Avocados, native to central Mexico, meant much more to the ancient Aztecs than fruit to mash into guacamole, although they did enjoy their ahuacamolli, meaning avocado soup or sauce in Nahuatl.
In the Aztec language, avocado becomes ahuácatl, which translates to testicle. While etymonline.com says the name is a reference to its shape, the fruit was reportedly considered an aphrodisiac among ancient Aztec societies. According to some tales, the Aztecs even kept their vulnerable young women inside during the avocado growing season.
The avocado tree only grows in sub-tropical or tropical temperatures—not further north than Florida or California. California produces a whopping 90 percent of all cultivated avocados in the U.S.
Of all the many varieties of avocado, the Hass is the most popular. Rudolph Hass patented his mild tasting Fuerte (a Guatemalan/Mexican cross) in 1935. His “mother tree,” planted in 1926, died of root rot in 2002, according to the California Avocado Commission. The U.S. also imports millions of the fruit from Mexico, Peru and Chili, among other South American countries.
It is interesting to note that avocados reach their maturity on the tree, but like bananas, ripen off the tree. If you purchase a hard, firm one, allow it to ripen for a few days at room temperature. Avocados are ripe if they feel a little soft when gently squeezed. Here’s a little trick: when you open the avocado to use, squeeze some lemon juice on it right away to keep it from browning.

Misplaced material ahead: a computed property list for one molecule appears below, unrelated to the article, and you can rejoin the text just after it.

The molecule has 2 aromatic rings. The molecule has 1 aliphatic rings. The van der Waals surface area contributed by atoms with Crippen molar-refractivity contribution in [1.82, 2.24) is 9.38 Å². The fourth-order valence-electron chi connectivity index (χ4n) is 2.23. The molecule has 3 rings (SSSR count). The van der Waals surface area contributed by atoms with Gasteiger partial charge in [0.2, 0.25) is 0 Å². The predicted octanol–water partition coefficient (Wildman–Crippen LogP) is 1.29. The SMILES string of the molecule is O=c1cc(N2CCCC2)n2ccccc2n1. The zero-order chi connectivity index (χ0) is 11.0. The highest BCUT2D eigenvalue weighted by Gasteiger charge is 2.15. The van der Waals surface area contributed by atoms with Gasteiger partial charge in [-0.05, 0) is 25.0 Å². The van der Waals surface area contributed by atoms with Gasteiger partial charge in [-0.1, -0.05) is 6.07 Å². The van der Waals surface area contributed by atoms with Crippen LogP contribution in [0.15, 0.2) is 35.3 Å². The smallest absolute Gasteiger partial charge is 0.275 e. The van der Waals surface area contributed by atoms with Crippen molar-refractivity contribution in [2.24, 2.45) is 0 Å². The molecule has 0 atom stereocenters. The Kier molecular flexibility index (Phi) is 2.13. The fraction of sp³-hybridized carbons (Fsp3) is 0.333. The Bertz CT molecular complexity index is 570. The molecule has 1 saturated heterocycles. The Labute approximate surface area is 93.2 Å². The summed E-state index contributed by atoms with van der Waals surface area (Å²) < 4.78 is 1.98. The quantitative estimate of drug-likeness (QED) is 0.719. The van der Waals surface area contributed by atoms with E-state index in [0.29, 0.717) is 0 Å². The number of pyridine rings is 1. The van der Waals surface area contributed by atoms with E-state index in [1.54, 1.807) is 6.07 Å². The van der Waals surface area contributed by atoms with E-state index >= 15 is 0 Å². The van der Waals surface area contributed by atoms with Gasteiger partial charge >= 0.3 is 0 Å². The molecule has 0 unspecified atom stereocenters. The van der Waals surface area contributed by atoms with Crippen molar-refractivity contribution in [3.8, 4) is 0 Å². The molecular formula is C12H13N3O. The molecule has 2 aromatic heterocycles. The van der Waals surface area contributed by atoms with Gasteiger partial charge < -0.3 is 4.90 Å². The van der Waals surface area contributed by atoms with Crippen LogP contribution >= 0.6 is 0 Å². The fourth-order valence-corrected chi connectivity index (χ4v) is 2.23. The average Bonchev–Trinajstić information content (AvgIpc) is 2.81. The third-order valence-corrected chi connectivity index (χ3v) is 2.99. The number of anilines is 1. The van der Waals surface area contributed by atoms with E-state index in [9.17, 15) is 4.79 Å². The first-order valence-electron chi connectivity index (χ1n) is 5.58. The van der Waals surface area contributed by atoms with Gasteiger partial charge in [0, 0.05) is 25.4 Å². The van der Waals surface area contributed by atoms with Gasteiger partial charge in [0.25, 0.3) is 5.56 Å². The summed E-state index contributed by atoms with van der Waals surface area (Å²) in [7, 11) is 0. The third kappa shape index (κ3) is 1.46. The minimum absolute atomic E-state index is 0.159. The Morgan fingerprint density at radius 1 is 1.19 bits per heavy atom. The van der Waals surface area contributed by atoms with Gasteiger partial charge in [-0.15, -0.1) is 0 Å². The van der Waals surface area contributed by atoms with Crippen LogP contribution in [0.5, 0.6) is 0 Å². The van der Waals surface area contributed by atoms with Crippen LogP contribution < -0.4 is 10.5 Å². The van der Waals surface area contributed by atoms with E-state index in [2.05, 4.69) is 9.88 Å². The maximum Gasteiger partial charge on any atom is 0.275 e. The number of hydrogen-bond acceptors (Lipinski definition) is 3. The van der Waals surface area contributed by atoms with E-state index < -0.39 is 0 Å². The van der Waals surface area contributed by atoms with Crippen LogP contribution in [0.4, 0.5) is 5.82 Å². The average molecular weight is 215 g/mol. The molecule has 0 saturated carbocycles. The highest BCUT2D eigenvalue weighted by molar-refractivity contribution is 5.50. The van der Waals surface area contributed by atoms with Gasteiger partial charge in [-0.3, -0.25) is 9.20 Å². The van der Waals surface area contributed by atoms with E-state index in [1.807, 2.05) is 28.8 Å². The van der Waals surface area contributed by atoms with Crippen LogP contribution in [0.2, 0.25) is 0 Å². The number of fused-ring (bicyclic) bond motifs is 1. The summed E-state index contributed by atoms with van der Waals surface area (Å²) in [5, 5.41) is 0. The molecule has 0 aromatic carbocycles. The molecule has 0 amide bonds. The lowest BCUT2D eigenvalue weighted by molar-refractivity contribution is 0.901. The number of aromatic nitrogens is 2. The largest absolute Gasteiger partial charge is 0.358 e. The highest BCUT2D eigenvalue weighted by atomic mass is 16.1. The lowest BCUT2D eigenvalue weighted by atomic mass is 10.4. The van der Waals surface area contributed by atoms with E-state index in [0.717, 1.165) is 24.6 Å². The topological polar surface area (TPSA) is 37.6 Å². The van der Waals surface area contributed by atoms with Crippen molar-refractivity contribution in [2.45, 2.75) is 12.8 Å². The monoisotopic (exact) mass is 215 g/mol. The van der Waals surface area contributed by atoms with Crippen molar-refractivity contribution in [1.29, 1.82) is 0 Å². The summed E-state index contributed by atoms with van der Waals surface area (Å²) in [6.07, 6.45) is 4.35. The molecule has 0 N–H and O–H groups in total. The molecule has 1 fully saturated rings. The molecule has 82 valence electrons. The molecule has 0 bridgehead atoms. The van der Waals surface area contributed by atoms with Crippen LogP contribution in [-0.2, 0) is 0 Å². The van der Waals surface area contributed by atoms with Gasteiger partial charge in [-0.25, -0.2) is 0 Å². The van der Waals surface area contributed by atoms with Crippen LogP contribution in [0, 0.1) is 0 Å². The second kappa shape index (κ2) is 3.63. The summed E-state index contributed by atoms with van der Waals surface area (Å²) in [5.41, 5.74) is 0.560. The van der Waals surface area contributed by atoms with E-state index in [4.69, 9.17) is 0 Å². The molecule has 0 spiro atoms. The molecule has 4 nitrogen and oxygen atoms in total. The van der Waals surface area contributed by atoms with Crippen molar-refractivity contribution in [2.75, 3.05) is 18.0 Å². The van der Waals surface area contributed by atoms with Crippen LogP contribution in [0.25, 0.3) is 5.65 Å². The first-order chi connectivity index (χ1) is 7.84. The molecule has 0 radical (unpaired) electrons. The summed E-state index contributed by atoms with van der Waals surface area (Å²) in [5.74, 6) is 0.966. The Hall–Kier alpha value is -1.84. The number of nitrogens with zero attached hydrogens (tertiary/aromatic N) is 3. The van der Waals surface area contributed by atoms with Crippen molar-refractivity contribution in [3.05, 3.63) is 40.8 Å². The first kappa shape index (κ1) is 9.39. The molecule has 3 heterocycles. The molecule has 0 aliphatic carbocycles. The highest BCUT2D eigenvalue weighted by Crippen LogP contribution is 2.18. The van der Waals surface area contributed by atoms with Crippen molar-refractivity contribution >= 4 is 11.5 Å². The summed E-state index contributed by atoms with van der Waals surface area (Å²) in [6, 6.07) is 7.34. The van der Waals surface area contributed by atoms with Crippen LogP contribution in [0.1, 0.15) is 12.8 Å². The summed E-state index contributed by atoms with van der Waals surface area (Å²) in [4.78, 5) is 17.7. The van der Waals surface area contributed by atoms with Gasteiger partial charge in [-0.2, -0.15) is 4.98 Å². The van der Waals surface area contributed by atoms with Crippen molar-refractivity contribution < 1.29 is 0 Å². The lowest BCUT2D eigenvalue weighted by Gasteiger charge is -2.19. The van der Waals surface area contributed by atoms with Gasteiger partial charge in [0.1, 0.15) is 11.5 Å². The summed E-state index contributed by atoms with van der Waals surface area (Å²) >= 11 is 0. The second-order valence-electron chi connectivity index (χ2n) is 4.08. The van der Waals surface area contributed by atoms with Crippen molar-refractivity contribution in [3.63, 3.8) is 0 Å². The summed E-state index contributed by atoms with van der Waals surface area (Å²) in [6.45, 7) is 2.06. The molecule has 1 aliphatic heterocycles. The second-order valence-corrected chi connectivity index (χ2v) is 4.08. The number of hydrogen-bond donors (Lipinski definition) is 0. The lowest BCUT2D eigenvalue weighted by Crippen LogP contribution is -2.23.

Avocados are a great source of monounsaturated fats, a kind called oleic acid, which actually helps improve fat levels in the body, in turn helping to control diabetes. They have proven helpful in preventing prostate cancer and breast cancer in women as well. Avocados provide more potassium than bananas, and they are high in vitamins A and E. In some studies, they have been proven to lower blood cholesterol levels.
Growing up, avocados were never a staple in my home, until my mother discovered them, and avocado and grapefruit sections, tossed in a bowl, became a staple meal. She was not as fond of guacamole as I am; however, she did slice avocados as a nice addition to all kinds of sandwiches, especially with fresh sprouts and cheese and a little salad dressing. She occasionally threw in a slice of meat when available.
Today, I find myself using avocado more and more in salads, sandwiches and dips. Still, my favorite way to enjoy this delicious, creamy fruit is split in half with some lemon juice and salt, eating it with a grapefruit spoon.
Avocado Raspberry Blue Cheese Salad
2 cups of fresh washed spinach
2 cups of mixed salad greens, mesclun
2 avocados, peeled and diced
1 cup fresh raspberries
½ cup pine nuts or walnuts, chopped
½ cup chunky blue cheese dressing
Combine the greens in a large bowl. Add the dressing and avocados, and toss lightly. Put the mixture on serving plates and top with raspberries and sprinkle with nuts. Serve with additional dressing on the side if desired.
Dale Carson, Abenaki, is the author of three books: New Native American Cooking, Native New England Cooking and A Dreamcatcher Book. She has written about and demonstrated Native cooking techniques for more than 30 years. Dale has four grown children and lives with her husband in Madison, Connecticut.